Torso, Limbs
White Manna, Bleeding Eyes

Also:

Oct. 13: Enslaved, Firebreather, I Klatus, R.I.P., Uncle Acid and the Deadbeats (reissue), Weird Owl, etc.

Oct. 20: Iron Monkey, Spectral Haze, Bell Witch, The Spacelords, etc.

Something I forgot?

Invariably, right? If you know of something not seen above that should be, then by all means, please leave a comment letting me know. My only ask is that you keep it civil and not call me a fucking idiot or anything like that. I write these posts very early in the day, and if something has been neglected, I assure you it’s not on purpose and I’m happy to correct any and all oversights.

Thanks for reading and happy shopping. Support local record stores.

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Deadsmoke Announce Sept. 29 Release for Mountain Legacy

Posted in Whathaveyou on June 30th, 2017 by JJ Koczan

deadsmoke

Italian sludgers Deadsmoke will issue their second album for Heavy Psych Sounds this September. With the title set as Mountain Legacy, and newly-unveiled artwork keeping on theme with their 2016 self-titled debut (review here), it seems pretty safe to expect the same kind of formidable tones and riffs that album promulgated in cuts like “Endless Cave” and “Wolfcurse.” Some songs just sound heavy before you even hear them, and certainly the stated thematic the record will examine is one of considerable heft. We’ll see how it goes, I guess.

Either way, one looks forward to hearing Mountain Legacy when the time comes. Presales start Sept. 1, as the PR wire informs:

deadsmoke mountain legacy

HPS Records & Booking presents a new release: DEADSMOKE – Mountain Legacy

THE NEW ALBUM OUT SEPTEMBER 29TH

PRESALE START SEPTEMBER 1ST

Mountain Legacy is an album exploring something fundamental to humanity: ISOLATION

The illusion of silence, which is a natural non-existing concept, is perfectly described by synthetized sounds and noises of the newly acquired band member Clavdio Rocchetti (In Zaire). These sounds are missing on the first self-titled release of Deadsmoke, so now the old tracks have been enriched and new ones have been composed providing a consistent psych-disturbed synthetized sound.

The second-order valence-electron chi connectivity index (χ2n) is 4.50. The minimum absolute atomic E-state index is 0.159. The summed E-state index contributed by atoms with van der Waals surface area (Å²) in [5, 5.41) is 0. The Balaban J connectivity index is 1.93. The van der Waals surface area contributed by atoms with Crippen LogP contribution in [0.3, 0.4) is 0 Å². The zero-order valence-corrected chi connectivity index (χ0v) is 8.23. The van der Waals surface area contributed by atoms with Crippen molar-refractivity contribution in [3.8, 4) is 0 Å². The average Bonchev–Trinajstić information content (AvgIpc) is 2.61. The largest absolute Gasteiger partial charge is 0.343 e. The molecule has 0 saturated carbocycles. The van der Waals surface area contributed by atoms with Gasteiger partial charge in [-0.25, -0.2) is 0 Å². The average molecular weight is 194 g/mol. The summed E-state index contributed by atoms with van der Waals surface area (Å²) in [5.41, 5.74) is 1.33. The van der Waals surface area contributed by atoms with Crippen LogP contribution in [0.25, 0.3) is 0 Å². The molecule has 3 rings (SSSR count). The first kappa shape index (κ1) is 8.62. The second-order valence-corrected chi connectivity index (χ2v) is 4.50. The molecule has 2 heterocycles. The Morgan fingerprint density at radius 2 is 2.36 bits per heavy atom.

Everybody experiencing isolation and solitude on the mountain knows that the mind is constantly speaking. With a language made of noises. And the mountain itself is speaking. With a language made of slow, deep, grating, growling movements. This is what we try to represent with this album: a translation of how isolation can be felt. This is a precious legacy. The legacy of the previous album, the legacy of the mountain.

TRACKLIST

MALEVOLENT PATH
ENDLESS CAVE
HISS OF THE WITCH
EMPEROR OF SHAME

WOLFCURSE
FOREST OF THE DAMNED
MOUNTAIN LEGACY

Deadsmoke is an Italian doom sludge band that sounds like amplifiers buried in the deep, with down-tuned monolithic guitar riff scraping the soil down to the core of the earth.
Slow, hypnotic, dissonant cadences recall the eternal need for isolation and the atavistic fear of nothingness. Sub-frequencies corrode the one last trace of human cognition, apprehension and judgment.

Your soul is already burned, smoke is what remains.

https://www.facebook.com/deadsmokedoom/
https://www.facebook.com/HEAVYPSYCHSOUNDS/
http://www.heavypsychsounds.com/

Deadsmoke, Deadsmoke (2016)

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Keep it Low 2016 Lineup Complete; Electric Citizen, Samavayo, Deadsmoke and Salem’s Pot Added

Posted in Whathaveyou on July 6th, 2016 by JJ Koczan

keep it low 2016 final header

With the final additions of Electric CitizenSamavayoDeadsmoke and Salem’s Pot, the lineup for Keep it Low 2016 in Munich, Germany, is complete. Presented by Sound of Liberation at the Feierwerk venue, the fest boasts John GarciaColour HazeElder and Greenleaf at the top of the bill and pulls acts from around Europe and the US together for a two-nighter focused on vibe and groove, but still pretty varied in its spirit overall between the likes of 1000mods and Deadsmoke. Wherever they’re at sound-wise, you’d be hard-pressed to find a dud in the bunch.